Diagnosing an STD can be a challenge. To help you navigate a complex list of possibilities, we have provided highlights of some of the most common symptoms for the most prevalent STDs.

STD Symptoms for Men and Women

Please be mindful, as many as 80% of individuals infected with an STD may exhibit little to no symptoms. Symptoms may also take several months to develop from the time the infection occurs. The only way to know for sure is to test before each new partner and to practice safe sex in between.

Symptoms of Trichomoniasis (Trichomonas) infection can include:

  • vaginal discharge
  • foul smelling vaginal odor
  • itching or redness in the vaginal area
  • discomfort and burning after urination
  • itching inside the penis
  • discharge from the penis
  • discomfort during intercourse and burning after ejaculation

About Trichomoniasis (Trichomonas)

Trichomoniasis is considered the most common curable STD. In the United States, an estimated 3.7 million people have the infection, but only about 30% develop any symptoms of trichomoniasis. Infection is more common in women than in men, and older women are more likely than younger women to experience an infection.

Some of the most common Chlamydia symptoms include: 

  • discharge from the penis or vagina
  • burning feeling during urination
  • more frequent urination
  • in women, abdominal and/or pelvic pain, pain during sexual intercourse
  • in men, testicular pain, tenderness and swelling
  • rectal pain, discharge and/or bleeding
  • pain in the lower abdomen
  • painful sexual intercourse in women
  • pain in the testicles in men

About Chlamydia: 

Most people who have chlamydia don’t know it since the disease often has no symptoms.

  • Chlamydia is the most commonly reported STD in the United States.
  • Sexually active females 25 years old and younger need testing every year.
  • Although it is easy to cure, chlamydia can make it difficult or impossible for a woman to get pregnant if left untreated.

For more information about Chlamydia, visit the CDC website.

Some of the most common Gonorrhea symptoms include: 

  • discharge from the penis or vagina
  • burning feeling during urination
  • more frequent urination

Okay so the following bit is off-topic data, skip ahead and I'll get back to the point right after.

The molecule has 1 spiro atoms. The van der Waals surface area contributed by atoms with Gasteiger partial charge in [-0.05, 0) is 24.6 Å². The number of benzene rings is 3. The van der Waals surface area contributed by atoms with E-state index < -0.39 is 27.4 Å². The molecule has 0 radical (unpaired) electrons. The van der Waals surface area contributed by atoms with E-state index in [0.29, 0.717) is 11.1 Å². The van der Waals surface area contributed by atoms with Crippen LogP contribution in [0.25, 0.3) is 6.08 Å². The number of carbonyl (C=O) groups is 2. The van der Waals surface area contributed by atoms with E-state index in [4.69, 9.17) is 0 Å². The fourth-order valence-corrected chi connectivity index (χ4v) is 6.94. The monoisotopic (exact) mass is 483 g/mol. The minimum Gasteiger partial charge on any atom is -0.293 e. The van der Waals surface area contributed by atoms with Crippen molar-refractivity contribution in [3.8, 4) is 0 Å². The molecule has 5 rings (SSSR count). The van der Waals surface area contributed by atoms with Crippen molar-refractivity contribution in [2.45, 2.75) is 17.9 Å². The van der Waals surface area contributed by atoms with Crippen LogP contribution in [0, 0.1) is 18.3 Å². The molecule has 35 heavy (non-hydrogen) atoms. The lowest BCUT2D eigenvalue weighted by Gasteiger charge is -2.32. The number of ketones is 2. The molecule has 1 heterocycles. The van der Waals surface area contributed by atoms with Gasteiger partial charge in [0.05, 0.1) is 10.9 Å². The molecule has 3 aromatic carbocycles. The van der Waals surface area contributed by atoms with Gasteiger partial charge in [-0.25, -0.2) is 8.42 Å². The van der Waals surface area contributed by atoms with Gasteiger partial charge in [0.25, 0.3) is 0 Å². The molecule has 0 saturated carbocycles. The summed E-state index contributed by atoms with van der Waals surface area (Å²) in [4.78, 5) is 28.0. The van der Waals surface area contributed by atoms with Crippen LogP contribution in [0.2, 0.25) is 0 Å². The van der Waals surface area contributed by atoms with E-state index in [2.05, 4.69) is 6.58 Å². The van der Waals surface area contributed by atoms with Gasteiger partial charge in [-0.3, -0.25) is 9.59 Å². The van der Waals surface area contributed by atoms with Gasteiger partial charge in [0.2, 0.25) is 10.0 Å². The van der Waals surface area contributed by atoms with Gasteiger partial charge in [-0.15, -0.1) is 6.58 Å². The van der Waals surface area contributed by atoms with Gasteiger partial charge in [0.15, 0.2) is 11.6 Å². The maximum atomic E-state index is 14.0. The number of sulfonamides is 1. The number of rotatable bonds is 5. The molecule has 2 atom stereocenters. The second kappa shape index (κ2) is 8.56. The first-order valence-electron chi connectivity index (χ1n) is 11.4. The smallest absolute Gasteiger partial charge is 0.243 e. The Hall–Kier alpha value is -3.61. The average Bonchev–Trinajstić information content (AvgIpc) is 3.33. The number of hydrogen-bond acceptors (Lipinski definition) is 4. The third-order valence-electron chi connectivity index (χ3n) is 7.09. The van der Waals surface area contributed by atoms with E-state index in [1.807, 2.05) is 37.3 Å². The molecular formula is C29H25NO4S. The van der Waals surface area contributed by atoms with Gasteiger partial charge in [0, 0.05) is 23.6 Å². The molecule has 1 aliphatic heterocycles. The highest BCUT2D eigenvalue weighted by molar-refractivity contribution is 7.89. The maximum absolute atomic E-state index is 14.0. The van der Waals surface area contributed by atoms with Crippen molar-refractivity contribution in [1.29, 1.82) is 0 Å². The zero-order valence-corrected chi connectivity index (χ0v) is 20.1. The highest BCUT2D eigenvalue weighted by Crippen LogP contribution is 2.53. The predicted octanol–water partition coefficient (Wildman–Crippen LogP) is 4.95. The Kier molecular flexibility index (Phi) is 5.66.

• in women, abdominal and/or pelvic pain, pain during sexual intercourse
  • in men, testicular pain, tenderness and swelling
  • anal itching and rectal pain, discharge and/or bleeding
  • sore throat and difficulty swallowing

About Gonorrhea: 

Gonorrhea is a sexually transmitted disease (STD) that can infect both men and women. It can cause infections in the genitals, rectum, and throat. It is a very common infection, especially among young people ages 15-24 years. Nine out of 10 oral infections show no symptoms at all. Untreated gonorrhea can lead to serious complications such as fatal pregnancy outside the womb, infertility and long-term pelvic/abdominal pain. In men, gonorrhea can cause a painful condition in the tubes attached to the testicles.

For more information about Gonorrhea, visit the CDC website.

Hepatitis C symptoms:

If you do develop symptoms relating to Hepatitis C, they’re generally mild and flu-like and may include:

  • Feeling very tired
  • Sore muscles
  • Joint pain
  • Fever
  • Nausea or poor appetite
  • Stomach pain
  • Itchy skin
  • Dark urine

About Hepatitis C:

Hepatitis C is a liver disease that results from infection with the Hepatitis C virus. It can range in severity from a mild illness lasting a few weeks to a serious, lifelong illness. Hepatitis C is usually spread when blood from a person infected with the Hepatitis C virus enters the body of someone who is not infected. Today, most people become infected with the Hepatitis C virus by sharing needles or other equipment to inject drugs. Before 1992, when widespread screening of the blood supply began in the United States, Hepatitis C was also commonly spread through blood transfusions and organ transplants.

Hepatitis C can be either “acute” or “chronic.” Acute Hepatitis C virus infection is a short-term illness that occurs within the first 6 months after someone is exposed to the Hepatitis C virus. For most people, acute infection leads to chronic infection. Chronic Hepatitis C is a serious disease than can result in long-term health problems, or even death.

There is no vaccine for Hepatitis C. The best way to prevent Hepatitis C is by avoiding behaviors that can spread the disease, especially injection drug use.

For more information about Gonorrhea, visit the CDC website.

HIV symptoms:

A number of symptoms associated with the flu may be the first to arise as early signs of HIV. These include:

  • headache
  • fever
  • tiredness
  • swollen lymph nodes (generally in the neck)
  • rash

Other possible symptoms are muscle and joint pain, sore throat, and ulcers in the mouth or on the genitals. Some people also experience night sweats and diarrhea.

About HIV:

HIV stands for human immunodeficiency virus. It is the virus that can lead to acquired immunodeficiency syndrome, or AIDS. Unlike some other viruses, the human body cannot get rid of HIV. That means that once you have HIV, you have it for life.

No safe and effective cure currently exists, but scientists are working hard to find one, and remain hopeful. Meanwhile, with proper medical care, HIV can be controlled. Treatment for HIV is often called antiretroviral therapy or ART. It can dramatically prolong the lives of many people infected with HIV and lower their chance of infecting others. Before the introduction of ART in the mid-1990s, people with HIV could progress to AIDS in just a few years. Today, someone diagnosed with HIV and treated before the disease is far advanced can have a nearly normal life expectancy.

For more information about HIV visit the CDC website.